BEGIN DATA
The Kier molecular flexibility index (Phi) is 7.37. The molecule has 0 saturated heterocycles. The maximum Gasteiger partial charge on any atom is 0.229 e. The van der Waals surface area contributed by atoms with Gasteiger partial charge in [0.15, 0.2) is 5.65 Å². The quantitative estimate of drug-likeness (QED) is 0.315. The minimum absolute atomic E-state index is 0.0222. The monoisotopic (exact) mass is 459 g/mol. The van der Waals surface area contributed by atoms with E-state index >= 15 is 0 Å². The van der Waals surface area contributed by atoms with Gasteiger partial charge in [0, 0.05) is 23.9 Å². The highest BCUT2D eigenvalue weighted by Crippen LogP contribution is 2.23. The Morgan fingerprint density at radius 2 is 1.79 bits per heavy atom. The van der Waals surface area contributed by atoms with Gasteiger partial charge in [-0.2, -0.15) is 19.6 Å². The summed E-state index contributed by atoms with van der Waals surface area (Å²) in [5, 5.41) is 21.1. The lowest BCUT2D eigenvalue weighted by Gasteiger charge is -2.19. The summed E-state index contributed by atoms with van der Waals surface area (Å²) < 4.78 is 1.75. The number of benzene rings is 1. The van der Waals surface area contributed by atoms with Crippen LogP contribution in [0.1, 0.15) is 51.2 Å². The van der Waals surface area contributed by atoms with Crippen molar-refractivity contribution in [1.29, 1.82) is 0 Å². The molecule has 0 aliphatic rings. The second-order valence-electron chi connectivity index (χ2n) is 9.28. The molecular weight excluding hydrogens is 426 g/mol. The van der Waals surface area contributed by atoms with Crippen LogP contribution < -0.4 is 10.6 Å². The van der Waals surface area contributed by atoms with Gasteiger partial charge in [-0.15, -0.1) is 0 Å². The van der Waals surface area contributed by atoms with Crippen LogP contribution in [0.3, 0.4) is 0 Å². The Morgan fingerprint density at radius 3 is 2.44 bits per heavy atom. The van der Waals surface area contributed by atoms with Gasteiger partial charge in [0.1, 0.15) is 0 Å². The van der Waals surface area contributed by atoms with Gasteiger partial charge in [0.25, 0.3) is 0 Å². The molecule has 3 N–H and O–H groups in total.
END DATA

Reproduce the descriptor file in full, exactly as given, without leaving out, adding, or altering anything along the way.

The Kier molecular flexibility index (Phi) is 7.37. The molecule has 0 saturated heterocycles. The maximum Gasteiger partial charge on any atom is 0.229 e. The van der Waals surface area contributed by atoms with Gasteiger partial charge in [0.15, 0.2) is 5.65 Å². The quantitative estimate of drug-likeness (QED) is 0.315. The minimum absolute atomic E-state index is 0.0222. The monoisotopic (exact) mass is 459 g/mol. The van der Waals surface area contributed by atoms with E-state index >= 15 is 0 Å². The van der Waals surface area contributed by atoms with Gasteiger partial charge in [0, 0.05) is 23.9 Å². The highest BCUT2D eigenvalue weighted by Crippen LogP contribution is 2.23. The Morgan fingerprint density at radius 2 is 1.79 bits per heavy atom. The van der Waals surface area contributed by atoms with Gasteiger partial charge in [-0.2, -0.15) is 19.6 Å². The summed E-state index contributed by atoms with van der Waals surface area (Å²) in [5, 5.41) is 21.1. The lowest BCUT2D eigenvalue weighted by Gasteiger charge is -2.19. The summed E-state index contributed by atoms with van der Waals surface area (Å²) < 4.78 is 1.75. The number of benzene rings is 1. The van der Waals surface area contributed by atoms with Crippen LogP contribution in [0.1, 0.15) is 51.2 Å². The van der Waals surface area contributed by atoms with Crippen molar-refractivity contribution in [1.29, 1.82) is 0 Å². The molecule has 0 aliphatic rings. The second-order valence-electron chi connectivity index (χ2n) is 9.28. The molecular weight excluding hydrogens is 426 g/mol. The van der Waals surface area contributed by atoms with Crippen LogP contribution < -0.4 is 10.6 Å². The van der Waals surface area contributed by atoms with Gasteiger partial charge in [-0.15, -0.1) is 0 Å². The van der Waals surface area contributed by atoms with Crippen LogP contribution in [0.3, 0.4) is 0 Å². The Morgan fingerprint density at radius 3 is 2.44 bits per heavy atom. The van der Waals surface area contributed by atoms with Gasteiger partial charge in [0.1, 0.15) is 0 Å². The van der Waals surface area contributed by atoms with Gasteiger partial charge in [0.25, 0.3) is 0 Å². The molecule has 3 N–H and O–H groups in total.